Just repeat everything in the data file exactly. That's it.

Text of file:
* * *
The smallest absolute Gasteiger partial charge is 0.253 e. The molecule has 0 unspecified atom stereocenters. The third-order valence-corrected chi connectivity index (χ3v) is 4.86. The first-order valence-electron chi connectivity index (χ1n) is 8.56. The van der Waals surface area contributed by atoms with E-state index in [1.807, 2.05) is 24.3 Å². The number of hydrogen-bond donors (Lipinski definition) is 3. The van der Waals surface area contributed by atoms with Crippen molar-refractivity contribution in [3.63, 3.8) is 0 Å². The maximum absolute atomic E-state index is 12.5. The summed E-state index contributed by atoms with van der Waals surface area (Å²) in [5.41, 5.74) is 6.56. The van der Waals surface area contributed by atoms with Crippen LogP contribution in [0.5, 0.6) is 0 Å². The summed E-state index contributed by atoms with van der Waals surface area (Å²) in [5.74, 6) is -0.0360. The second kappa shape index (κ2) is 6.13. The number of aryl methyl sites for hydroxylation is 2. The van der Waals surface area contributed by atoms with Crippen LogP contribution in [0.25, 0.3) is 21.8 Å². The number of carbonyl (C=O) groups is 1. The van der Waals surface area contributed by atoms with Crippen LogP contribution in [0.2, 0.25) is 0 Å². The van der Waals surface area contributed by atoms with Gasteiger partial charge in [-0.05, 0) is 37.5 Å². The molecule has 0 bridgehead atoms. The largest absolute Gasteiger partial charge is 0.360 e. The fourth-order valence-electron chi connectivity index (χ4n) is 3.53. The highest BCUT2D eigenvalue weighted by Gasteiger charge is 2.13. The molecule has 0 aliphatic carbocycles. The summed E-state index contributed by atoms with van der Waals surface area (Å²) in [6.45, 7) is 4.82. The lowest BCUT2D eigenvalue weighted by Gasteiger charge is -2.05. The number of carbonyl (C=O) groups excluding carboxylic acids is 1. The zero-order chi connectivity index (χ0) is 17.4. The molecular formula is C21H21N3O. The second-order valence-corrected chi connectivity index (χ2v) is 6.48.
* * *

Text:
The smallest absolute Gasteiger partial charge is 0.253 e. The molecule has 0 unspecified atom stereocenters. The third-order valence-corrected chi connectivity index (χ3v) is 4.86. The first-order valence-electron chi connectivity index (χ1n) is 8.56. The van der Waals surface area contributed by atoms with E-state index in [1.807, 2.05) is 24.3 Å². The number of hydrogen-bond donors (Lipinski definition) is 3. The van der Waals surface area contributed by atoms with Crippen molar-refractivity contribution in [3.63, 3.8) is 0 Å². The maximum absolute atomic E-state index is 12.5. The summed E-state index contributed by atoms with van der Waals surface area (Å²) in [5.41, 5.74) is 6.56. The van der Waals surface area contributed by atoms with Crippen LogP contribution in [0.5, 0.6) is 0 Å². The summed E-state index contributed by atoms with van der Waals surface area (Å²) in [5.74, 6) is -0.0360. The second kappa shape index (κ2) is 6.13. The number of aryl methyl sites for hydroxylation is 2. The van der Waals surface area contributed by atoms with Crippen LogP contribution in [0.25, 0.3) is 21.8 Å². The number of carbonyl (C=O) groups is 1. The van der Waals surface area contributed by atoms with Crippen LogP contribution in [0.2, 0.25) is 0 Å². The van der Waals surface area contributed by atoms with Gasteiger partial charge in [-0.05, 0) is 37.5 Å². The molecule has 0 bridgehead atoms. The largest absolute Gasteiger partial charge is 0.360 e. The fourth-order valence-electron chi connectivity index (χ4n) is 3.53. The highest BCUT2D eigenvalue weighted by Gasteiger charge is 2.13. The molecule has 0 aliphatic carbocycles. The summed E-state index contributed by atoms with van der Waals surface area (Å²) in [6.45, 7) is 4.82. The lowest BCUT2D eigenvalue weighted by Gasteiger charge is -2.05. The number of carbonyl (C=O) groups excluding carboxylic acids is 1. The zero-order chi connectivity index (χ0) is 17.4. The molecular formula is C21H21N3O. The second-order valence-corrected chi connectivity index (χ2v) is 6.48.